"An invincible determination can accomplish almost anything and in this lies the great distinction between great men and little men."
Florence Chadwick loved to swim. She was born in San Diego, California on November 9, 1918. She grew up on the beach and began competing as a swimmer at the age of six. After four years of defeats, her uncle entered her in a contest at the age of ten in a two and one half mile "rough water" night swim where she came in fourth.
One year later at age eleven Chadwick won first place in a six-mile race across the choppy waters of the San Diego Bay Channel in her home town. For the next 19 years she continued as a competitive swimmer. When she was 13 she came in second at the U.S. national championships. She was the first woman to swim across the English Channel...both ways. She even swam across the Straits of Gibraltar.
In 1962, after a career of swimming accomplishments, Chadwick was inducted by the San Diego Hall of Champions into the Breitbard Hall of Fame.
Chadwick was 34 years old on July 4, 1952, when she attempted to become the first woman to swim the 21 miles across the Catalina Channel from Catalina Island to Palos Verde on the California coast.
The weather that day was challenging because the ocean was ice-cold, and the fog was so thick she could barely see the support boats that followed her. The tides and current were against her. And, to make matters worse, sharks were in the area. But at daybreak she decided to go forward anyway, expecting the fog to lift in time.
Hour after hour she swam. The fog never lifted. Her mother and trainer followed her in one of the support boats encouraging her to keep going. While Americans watched on television other members of her support crew fired rifles at the sharks to drive them away. She kept going and going. At about the 15 hour point she began to doubt her ability to finish the swim. She told her mother she didn't think she could make it.
Unfortunately, at 15 hours and 55 minutes she had to stop and with huge disappointment she asked her support crew to take her out of the water. Because of the fog, she could not see the coastline so she had no idea where she was. She soon found out, however, that she was less than a mile from the coast. She could have certainly reached it if she had just stayed in the water a few minutes longer.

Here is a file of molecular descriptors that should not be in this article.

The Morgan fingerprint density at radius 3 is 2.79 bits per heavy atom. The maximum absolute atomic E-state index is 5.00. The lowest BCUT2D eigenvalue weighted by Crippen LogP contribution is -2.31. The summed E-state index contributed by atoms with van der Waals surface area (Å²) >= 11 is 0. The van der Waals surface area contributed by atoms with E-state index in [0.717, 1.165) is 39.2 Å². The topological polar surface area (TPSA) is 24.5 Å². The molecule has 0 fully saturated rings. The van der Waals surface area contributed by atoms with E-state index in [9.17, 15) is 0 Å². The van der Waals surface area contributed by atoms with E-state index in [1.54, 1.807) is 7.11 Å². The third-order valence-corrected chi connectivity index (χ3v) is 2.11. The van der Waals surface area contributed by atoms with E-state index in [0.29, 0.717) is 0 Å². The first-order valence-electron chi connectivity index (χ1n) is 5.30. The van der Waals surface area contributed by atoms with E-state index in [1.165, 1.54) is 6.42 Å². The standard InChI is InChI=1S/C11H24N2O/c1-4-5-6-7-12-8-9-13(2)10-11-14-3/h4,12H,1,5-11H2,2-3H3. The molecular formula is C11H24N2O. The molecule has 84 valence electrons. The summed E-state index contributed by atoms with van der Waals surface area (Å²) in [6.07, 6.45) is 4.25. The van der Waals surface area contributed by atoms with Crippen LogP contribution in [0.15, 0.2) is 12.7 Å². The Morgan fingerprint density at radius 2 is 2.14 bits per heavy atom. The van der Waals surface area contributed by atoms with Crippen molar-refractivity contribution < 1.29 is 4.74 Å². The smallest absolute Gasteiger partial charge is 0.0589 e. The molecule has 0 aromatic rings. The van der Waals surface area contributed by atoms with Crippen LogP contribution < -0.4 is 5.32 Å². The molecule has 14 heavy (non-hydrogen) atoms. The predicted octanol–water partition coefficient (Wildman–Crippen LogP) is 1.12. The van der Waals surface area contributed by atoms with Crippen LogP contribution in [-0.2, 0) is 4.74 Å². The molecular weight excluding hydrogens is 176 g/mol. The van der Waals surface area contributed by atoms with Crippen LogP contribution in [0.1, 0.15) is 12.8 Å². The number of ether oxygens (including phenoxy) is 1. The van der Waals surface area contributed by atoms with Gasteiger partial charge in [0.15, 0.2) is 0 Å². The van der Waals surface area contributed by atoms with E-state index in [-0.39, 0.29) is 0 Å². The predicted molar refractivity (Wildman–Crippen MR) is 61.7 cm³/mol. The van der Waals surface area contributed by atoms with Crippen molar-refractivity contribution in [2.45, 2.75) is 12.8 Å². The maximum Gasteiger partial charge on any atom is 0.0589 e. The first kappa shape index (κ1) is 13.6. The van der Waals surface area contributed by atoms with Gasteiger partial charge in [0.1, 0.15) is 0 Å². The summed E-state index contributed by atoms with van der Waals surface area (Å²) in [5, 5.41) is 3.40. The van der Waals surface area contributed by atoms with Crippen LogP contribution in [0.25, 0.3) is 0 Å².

Later she told a reporter, "Look, I'm not excusing myself, but if I could have seen land I know I could have made it." The fog had made her unable to see her goal and it felt to her like she was getting nowhere. Two months later she tried again. And, though the fog was just as dense, this time she kept going. Her time was 13 hours and 47 minutes breaking a 27-year-old record by more than two hours and becoming the first woman ever to complete the swim.
I love that story because it reminds me how close any of us can be to success but, without keeping our eyes on the goal, we stop short. We really can be so near and yet so far. As Langston Hughes declared, "I have discovered in life that there are ways of getting almost anywhere you want to go, if you really want to go."
Calvin Coolidge's words also speak to all of us:
Nothing in the world takes the place of perseverance. Talent will not; nothing is more common than unsuccessful people with talent. Genius will not; unrewarded genius is almost a proverb. Education will not; the world is full of educated failures. Persistence and determination alone are omnipotent.
Think about it.
Dr. Don Meyer is President of
Valley Forge Christian College, Phoenixville, PA
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